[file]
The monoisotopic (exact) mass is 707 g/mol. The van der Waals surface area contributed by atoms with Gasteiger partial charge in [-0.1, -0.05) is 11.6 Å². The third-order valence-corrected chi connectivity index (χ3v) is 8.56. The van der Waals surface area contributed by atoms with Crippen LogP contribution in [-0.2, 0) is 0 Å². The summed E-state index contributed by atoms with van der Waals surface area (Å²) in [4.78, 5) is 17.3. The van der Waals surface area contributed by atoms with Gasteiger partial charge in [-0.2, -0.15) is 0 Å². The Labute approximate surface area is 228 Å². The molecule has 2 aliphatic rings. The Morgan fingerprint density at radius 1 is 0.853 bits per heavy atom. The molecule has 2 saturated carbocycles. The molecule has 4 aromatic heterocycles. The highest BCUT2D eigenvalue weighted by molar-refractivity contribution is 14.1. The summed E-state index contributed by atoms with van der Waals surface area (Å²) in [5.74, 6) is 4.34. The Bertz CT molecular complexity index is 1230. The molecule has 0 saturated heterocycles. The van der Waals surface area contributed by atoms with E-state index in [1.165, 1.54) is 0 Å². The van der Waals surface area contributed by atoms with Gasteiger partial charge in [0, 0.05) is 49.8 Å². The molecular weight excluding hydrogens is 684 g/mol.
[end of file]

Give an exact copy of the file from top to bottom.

The monoisotopic (exact) mass is 707 g/mol. The van der Waals surface area contributed by atoms with Gasteiger partial charge in [-0.1, -0.05) is 11.6 Å². The third-order valence-corrected chi connectivity index (χ3v) is 8.56. The van der Waals surface area contributed by atoms with Crippen LogP contribution in [-0.2, 0) is 0 Å². The summed E-state index contributed by atoms with van der Waals surface area (Å²) in [4.78, 5) is 17.3. The van der Waals surface area contributed by atoms with Gasteiger partial charge in [-0.2, -0.15) is 0 Å². The Labute approximate surface area is 228 Å². The molecule has 2 aliphatic rings. The Morgan fingerprint density at radius 1 is 0.853 bits per heavy atom. The molecule has 2 saturated carbocycles. The molecule has 4 aromatic heterocycles. The highest BCUT2D eigenvalue weighted by molar-refractivity contribution is 14.1. The summed E-state index contributed by atoms with van der Waals surface area (Å²) in [5.74, 6) is 4.34. The Bertz CT molecular complexity index is 1230. The molecule has 0 saturated heterocycles. The van der Waals surface area contributed by atoms with E-state index in [1.165, 1.54) is 0 Å². The van der Waals surface area contributed by atoms with Gasteiger partial charge in [0, 0.05) is 49.8 Å². The molecular weight excluding hydrogens is 684 g/mol.